skot AT izzlepfaff DOT com
Friday, 15 April
When I watch TV, a big part of it is naturally watching a lot of ads. Which isn't news at all, really, in any sense. Advertising is something that's been with us since the beginning. Courtship is nothing more than an elaborate sort of self-promotion: Seriously, baby, it's in your interest to fuck me. Bad advertising = genetic breakdown lane.
Religion, too: God X is way cooler than God Y. God Y leaves greasy stains on your couch, for God X's sake! Also, I heard that God Y contains emulsifiers. Do you want addititives in your deity? And don't tell anyone, but . . . well . . . the Book of God X? It has some racy parts in the back. It's kind of a secret, you know, but you should check it out. Then have a look at God Y's . . . what? I think it's a pamphlet or something. Cheap card stock, uneven printing. It's just embarrassing.
So if advertising--in whatever form (I know I'm stretching things here, but Jesus, it's just a blog)--is so omnipresent, and has arguably been so for a long, long time . . . why are we so terrible at it still? Why must TV ads be so numbingly ghastly? We've had thousands of years to get this right!
A recent favorite was a truck ad whose tagline ostensibly touted the thing's cargo capacity. On a black screen, in giant white block letters then came the tag:
FEAR NO LOAD
I thought that was astounding, and frankly, really hilarious. I kind of hope some ad exec got that off the cover of a porn video. I honestly think that the porn industry should put billboards up all over Chatsworth in the Valley, just to reassure its nervous starlets. It could have a really nice-looking fellow grinning out at the populace--a nice guy!--with his tumescent cock in hand, and a cheerful lass on her knees giving us a sunny smile and an A-OK sign with her hand, signaling to everyone: She fears no load! Nothing to worry about! It's just like taking out the garbage--not much fun, but after a little wash-up, you're done!
The indefatigable credit card merchants Capital One have been flogging their plastic for quite a while with their "What's in your wallet?" campaign, which is neither the most inspired nor dead stupidest tags ever thought up--it's just boring and staid and slightly annoying. I mean, fuck you what's in my wallet, really. But they had a (apparently, given how long they milked it) successful run with a bunch of thematically identical ads where various schmoes avoided certain death by Mongol hordes, Vikings, C.H.U.D.s, etc., by whipping out a Capital One card at the last minute. Oh, how civilization would be different if only we knew back then what we know now: barbarian conquerors are utterly cowed by low interest rates.
And then Capital One took a left turn. They kept the "What's in your wallet, not that I know you, so this question is kind of intrusive and inappropriate" tag, but the new ads now featured one of the most grating and unappealing personalities to ever achieve celebrity: David Spade. (If you stop and think for even a couple minutes, it's a little astonishing to realize just how much SNL has to answer for.)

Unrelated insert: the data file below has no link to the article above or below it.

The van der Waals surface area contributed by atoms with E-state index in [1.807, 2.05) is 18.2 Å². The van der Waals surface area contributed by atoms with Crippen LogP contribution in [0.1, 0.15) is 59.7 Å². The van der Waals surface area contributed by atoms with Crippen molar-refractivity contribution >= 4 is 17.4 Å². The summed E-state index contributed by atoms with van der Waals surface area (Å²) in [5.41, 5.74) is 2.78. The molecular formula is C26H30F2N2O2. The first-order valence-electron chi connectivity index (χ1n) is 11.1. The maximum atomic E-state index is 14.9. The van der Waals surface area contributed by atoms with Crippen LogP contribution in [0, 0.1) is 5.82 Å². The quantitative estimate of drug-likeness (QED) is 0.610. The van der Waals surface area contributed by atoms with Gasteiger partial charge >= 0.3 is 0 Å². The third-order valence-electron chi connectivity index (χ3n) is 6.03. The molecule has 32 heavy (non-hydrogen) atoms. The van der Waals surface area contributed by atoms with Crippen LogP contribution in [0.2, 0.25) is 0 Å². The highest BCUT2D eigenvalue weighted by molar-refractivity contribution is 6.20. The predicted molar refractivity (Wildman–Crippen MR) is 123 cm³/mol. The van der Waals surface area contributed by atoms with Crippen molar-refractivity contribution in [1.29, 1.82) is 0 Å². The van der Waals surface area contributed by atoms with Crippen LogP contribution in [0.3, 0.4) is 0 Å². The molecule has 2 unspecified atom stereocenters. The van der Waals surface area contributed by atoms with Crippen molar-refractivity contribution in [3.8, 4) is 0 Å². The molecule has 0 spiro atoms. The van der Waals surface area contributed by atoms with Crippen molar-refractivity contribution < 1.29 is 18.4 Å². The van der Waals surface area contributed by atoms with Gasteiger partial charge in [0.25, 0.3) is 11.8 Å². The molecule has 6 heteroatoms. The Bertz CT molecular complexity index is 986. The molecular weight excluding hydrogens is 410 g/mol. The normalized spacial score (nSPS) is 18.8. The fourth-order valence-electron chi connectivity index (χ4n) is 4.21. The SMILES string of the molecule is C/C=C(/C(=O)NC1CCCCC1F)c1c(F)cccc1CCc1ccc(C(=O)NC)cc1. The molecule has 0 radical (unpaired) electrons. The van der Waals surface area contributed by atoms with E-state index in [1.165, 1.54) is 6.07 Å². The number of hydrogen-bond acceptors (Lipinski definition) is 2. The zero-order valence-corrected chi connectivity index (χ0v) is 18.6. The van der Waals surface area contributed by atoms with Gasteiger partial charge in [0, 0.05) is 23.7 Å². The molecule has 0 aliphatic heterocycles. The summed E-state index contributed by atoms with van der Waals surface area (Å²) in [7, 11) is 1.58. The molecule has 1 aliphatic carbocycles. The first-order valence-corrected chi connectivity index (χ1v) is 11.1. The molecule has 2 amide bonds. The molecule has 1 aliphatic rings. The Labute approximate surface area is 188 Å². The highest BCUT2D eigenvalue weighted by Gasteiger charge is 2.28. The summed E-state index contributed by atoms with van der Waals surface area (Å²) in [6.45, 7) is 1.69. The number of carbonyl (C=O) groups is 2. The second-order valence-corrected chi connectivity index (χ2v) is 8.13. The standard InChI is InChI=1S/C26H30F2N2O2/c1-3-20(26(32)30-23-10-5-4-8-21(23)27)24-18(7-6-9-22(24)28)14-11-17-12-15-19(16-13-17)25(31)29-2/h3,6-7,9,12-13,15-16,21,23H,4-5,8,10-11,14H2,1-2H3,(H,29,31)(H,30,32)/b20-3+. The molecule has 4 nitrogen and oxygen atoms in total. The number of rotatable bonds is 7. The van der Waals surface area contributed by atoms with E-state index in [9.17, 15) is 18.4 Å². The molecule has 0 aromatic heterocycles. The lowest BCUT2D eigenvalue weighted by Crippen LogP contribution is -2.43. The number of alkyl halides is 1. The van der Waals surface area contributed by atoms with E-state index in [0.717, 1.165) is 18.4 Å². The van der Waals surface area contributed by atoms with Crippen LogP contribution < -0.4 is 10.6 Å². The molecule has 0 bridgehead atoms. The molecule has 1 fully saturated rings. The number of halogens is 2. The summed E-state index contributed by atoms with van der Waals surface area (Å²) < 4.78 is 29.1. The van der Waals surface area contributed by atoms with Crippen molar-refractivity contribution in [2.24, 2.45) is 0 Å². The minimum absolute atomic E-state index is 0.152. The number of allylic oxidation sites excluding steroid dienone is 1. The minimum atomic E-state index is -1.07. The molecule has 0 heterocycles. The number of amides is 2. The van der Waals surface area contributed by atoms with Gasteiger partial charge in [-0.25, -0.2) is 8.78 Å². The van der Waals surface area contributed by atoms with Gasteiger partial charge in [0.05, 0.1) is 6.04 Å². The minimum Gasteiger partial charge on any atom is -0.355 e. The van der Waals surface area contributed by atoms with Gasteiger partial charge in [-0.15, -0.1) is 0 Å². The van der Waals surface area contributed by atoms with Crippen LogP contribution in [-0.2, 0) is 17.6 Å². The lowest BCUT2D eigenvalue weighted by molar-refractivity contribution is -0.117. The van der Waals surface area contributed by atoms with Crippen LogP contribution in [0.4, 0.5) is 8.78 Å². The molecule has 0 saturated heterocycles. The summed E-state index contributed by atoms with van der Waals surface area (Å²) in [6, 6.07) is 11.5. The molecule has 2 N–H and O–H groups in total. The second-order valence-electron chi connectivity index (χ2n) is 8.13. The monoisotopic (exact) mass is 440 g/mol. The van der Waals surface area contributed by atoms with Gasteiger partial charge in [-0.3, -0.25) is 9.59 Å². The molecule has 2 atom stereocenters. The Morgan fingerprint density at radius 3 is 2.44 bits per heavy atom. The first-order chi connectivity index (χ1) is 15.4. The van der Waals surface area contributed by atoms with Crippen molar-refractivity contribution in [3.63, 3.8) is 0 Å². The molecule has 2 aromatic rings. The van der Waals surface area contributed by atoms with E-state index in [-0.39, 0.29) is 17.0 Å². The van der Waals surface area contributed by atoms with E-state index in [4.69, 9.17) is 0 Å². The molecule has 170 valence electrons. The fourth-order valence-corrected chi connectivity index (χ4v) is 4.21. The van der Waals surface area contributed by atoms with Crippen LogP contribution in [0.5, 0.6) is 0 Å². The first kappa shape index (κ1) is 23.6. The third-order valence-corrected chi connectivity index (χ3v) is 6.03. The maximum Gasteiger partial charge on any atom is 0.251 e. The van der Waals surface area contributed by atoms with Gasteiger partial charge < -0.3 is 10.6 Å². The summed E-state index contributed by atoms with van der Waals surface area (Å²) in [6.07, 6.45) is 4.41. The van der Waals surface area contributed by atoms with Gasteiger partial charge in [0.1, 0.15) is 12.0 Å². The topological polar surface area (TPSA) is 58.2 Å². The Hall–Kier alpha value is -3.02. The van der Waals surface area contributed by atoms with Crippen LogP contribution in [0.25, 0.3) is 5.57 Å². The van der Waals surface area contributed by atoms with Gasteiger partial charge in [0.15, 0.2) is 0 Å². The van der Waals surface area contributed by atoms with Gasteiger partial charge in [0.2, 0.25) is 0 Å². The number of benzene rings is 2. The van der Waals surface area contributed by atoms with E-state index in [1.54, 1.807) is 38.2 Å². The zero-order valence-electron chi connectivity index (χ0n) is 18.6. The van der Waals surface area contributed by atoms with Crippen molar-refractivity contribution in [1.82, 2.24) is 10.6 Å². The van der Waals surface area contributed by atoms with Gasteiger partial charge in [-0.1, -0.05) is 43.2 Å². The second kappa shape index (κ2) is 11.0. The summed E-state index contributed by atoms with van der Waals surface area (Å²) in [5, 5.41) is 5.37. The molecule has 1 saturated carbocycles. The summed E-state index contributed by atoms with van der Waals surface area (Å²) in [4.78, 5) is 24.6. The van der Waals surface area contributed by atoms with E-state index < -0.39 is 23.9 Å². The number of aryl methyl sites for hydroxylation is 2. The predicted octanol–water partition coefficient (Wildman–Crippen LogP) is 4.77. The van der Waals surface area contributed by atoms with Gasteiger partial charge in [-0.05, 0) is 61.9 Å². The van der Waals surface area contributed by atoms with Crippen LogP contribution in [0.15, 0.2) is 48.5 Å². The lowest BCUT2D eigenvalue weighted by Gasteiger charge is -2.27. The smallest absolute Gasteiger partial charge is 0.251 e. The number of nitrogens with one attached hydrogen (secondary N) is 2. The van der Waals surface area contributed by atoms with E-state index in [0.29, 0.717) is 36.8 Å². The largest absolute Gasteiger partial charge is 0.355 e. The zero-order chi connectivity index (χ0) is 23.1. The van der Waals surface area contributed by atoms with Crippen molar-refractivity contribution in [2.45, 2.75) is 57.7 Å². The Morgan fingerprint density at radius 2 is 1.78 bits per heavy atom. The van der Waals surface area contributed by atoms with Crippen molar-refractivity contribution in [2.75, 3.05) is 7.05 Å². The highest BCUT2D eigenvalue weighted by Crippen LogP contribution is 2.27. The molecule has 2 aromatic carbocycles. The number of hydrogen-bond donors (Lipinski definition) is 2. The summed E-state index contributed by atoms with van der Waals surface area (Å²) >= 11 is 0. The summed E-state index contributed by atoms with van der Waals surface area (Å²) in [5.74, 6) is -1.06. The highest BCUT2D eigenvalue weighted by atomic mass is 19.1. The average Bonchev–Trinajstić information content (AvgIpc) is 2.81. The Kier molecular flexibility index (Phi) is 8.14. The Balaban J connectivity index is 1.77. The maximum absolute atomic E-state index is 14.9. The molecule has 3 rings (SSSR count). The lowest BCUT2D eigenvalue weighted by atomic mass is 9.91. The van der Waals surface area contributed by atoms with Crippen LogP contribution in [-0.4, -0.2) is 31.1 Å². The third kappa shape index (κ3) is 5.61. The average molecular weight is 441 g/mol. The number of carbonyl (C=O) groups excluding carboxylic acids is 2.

In these spots, Spade splints up the legs of his woefully broken one-trick pony yet again to portray a snarky, devil-may-care snotface who routinely tells his callers (all begging for travel considerations or something) "No." The spots all invariably end with the caller threatening to call Capital One, which finally breaks through Spade's veneer, causing him to exclaim, "No!" GET IT?
Leaving aside what you personally think about David Spade--I for one am a complete whimpering wuss, but I do think that even I could be moved to knock his pasty block off--was this a good shift in advertising strategy? Consider: the first spots suggested that the mere aegis of a Capital One card was sufficient to ward off marauding bands of vicious savages. The second round of spots, however, suggested anemically that, eh, if you fail to call Capital One, you might have to deal with an intransigent no-talent douchebag. As if dealing with shitheads on the phone is something new to the public. And what kind of sad boasting is that anyway? We proudly do not hire shitheads! Well, neat, but nobody should hire shitheads! It's hard to give Capital One credit for this.
But really, it's worse than that. Because since all the new spots prominently feature Spade pulling his awful schtick, the opposite effect has been achieved: the viewer now hopelessly associates Spade-as-tormentor with the name Capital One itself (at least I do). Which was entirely the opposite of the inteded effect. So not only has the company (1) abandoned a reasonable (if totally silly) marketing gimmick--with Capital One, nobody will rape and dismember your wife!--they then replaced it with (2) an alternate universe where not only you may be telephonically insulted without reprieve, your wife may also be raped and dismembered by David Spade, especially if you try to call Capital One. It's too late. All it takes is one wrong phone call.
And I don't think Spade cares if she says "No."
Note: Comments are closed on old entries.
David Spade should have just left "show business" entirely the SECOND that Chris Farley died.
David Spade was actually funny on SNL for about three and a half weeks. Now, he really just sort of looks like the 40-year-old guy who hangs outside of high schools looking for sophomores to feel up. That is to say: he's icky.
Post a comment